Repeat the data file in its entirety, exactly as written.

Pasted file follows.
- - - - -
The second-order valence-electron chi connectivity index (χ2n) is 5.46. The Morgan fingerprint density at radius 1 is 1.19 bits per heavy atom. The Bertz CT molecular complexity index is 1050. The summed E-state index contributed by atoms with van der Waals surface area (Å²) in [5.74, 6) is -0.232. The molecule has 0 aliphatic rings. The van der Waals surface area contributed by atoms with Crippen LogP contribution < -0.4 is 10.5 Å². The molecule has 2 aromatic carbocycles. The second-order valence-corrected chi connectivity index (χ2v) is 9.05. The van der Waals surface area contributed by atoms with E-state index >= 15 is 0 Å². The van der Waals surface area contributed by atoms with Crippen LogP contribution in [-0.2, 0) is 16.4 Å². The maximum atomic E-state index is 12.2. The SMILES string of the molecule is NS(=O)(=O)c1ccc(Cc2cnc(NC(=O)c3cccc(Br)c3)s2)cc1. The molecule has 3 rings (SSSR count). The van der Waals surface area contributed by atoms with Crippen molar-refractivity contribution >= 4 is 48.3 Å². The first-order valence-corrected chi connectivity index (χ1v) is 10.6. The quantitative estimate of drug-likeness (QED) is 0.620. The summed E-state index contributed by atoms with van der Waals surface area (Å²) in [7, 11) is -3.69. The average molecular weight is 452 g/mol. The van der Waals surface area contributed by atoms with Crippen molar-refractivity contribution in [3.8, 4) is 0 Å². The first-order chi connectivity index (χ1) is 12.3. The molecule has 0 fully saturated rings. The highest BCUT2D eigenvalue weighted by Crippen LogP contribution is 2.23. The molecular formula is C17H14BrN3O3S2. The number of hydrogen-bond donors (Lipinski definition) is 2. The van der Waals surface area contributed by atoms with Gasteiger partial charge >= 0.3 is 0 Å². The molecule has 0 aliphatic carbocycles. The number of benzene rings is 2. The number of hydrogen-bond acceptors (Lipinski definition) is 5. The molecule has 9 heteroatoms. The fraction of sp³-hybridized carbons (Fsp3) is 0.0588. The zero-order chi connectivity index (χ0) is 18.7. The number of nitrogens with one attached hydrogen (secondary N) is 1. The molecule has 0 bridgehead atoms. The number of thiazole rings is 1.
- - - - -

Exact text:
The second-order valence-electron chi connectivity index (χ2n) is 5.46. The Morgan fingerprint density at radius 1 is 1.19 bits per heavy atom. The Bertz CT molecular complexity index is 1050. The summed E-state index contributed by atoms with van der Waals surface area (Å²) in [5.74, 6) is -0.232. The molecule has 0 aliphatic rings. The van der Waals surface area contributed by atoms with Crippen LogP contribution < -0.4 is 10.5 Å². The molecule has 2 aromatic carbocycles. The second-order valence-corrected chi connectivity index (χ2v) is 9.05. The van der Waals surface area contributed by atoms with E-state index >= 15 is 0 Å². The van der Waals surface area contributed by atoms with Crippen LogP contribution in [-0.2, 0) is 16.4 Å². The maximum atomic E-state index is 12.2. The SMILES string of the molecule is NS(=O)(=O)c1ccc(Cc2cnc(NC(=O)c3cccc(Br)c3)s2)cc1. The molecule has 3 rings (SSSR count). The van der Waals surface area contributed by atoms with Crippen molar-refractivity contribution >= 4 is 48.3 Å². The first-order valence-corrected chi connectivity index (χ1v) is 10.6. The quantitative estimate of drug-likeness (QED) is 0.620. The summed E-state index contributed by atoms with van der Waals surface area (Å²) in [7, 11) is -3.69. The average molecular weight is 452 g/mol. The van der Waals surface area contributed by atoms with Crippen molar-refractivity contribution in [3.8, 4) is 0 Å². The first-order chi connectivity index (χ1) is 12.3. The molecule has 0 fully saturated rings. The highest BCUT2D eigenvalue weighted by Crippen LogP contribution is 2.23. The molecular formula is C17H14BrN3O3S2. The number of hydrogen-bond donors (Lipinski definition) is 2. The van der Waals surface area contributed by atoms with Gasteiger partial charge >= 0.3 is 0 Å². The molecule has 0 aliphatic carbocycles. The number of benzene rings is 2. The number of hydrogen-bond acceptors (Lipinski definition) is 5. The molecule has 9 heteroatoms. The fraction of sp³-hybridized carbons (Fsp3) is 0.0588. The zero-order chi connectivity index (χ0) is 18.7. The number of nitrogens with one attached hydrogen (secondary N) is 1. The molecule has 0 bridgehead atoms. The number of thiazole rings is 1.